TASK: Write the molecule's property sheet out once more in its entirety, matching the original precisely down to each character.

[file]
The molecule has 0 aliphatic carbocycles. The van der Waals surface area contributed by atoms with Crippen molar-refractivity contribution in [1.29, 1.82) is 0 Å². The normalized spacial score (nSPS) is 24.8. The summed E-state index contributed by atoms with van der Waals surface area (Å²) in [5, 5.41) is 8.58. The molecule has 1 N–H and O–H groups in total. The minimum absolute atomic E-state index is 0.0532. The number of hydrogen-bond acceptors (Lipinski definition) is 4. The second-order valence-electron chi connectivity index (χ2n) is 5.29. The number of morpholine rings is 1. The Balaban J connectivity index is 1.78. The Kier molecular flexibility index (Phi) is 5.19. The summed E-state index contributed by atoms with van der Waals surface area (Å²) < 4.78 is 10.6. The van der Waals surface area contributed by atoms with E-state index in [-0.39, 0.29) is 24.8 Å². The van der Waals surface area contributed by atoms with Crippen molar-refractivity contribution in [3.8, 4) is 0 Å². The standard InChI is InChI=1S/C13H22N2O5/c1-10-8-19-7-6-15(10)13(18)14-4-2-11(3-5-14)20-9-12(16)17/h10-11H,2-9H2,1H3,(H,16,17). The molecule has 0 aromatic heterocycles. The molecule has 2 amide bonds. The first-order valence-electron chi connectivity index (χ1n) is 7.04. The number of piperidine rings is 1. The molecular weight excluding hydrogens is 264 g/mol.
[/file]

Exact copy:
The molecule has 0 aliphatic carbocycles. The van der Waals surface area contributed by atoms with Crippen molar-refractivity contribution in [1.29, 1.82) is 0 Å². The normalized spacial score (nSPS) is 24.8. The summed E-state index contributed by atoms with van der Waals surface area (Å²) in [5, 5.41) is 8.58. The molecule has 1 N–H and O–H groups in total. The minimum absolute atomic E-state index is 0.0532. The number of hydrogen-bond acceptors (Lipinski definition) is 4. The second-order valence-electron chi connectivity index (χ2n) is 5.29. The number of morpholine rings is 1. The Balaban J connectivity index is 1.78. The Kier molecular flexibility index (Phi) is 5.19. The summed E-state index contributed by atoms with van der Waals surface area (Å²) < 4.78 is 10.6. The van der Waals surface area contributed by atoms with E-state index in [-0.39, 0.29) is 24.8 Å². The van der Waals surface area contributed by atoms with Crippen molar-refractivity contribution in [3.8, 4) is 0 Å². The standard InChI is InChI=1S/C13H22N2O5/c1-10-8-19-7-6-15(10)13(18)14-4-2-11(3-5-14)20-9-12(16)17/h10-11H,2-9H2,1H3,(H,16,17). The molecule has 0 aromatic heterocycles. The molecule has 2 amide bonds. The first-order valence-electron chi connectivity index (χ1n) is 7.04. The number of piperidine rings is 1. The molecular weight excluding hydrogens is 264 g/mol.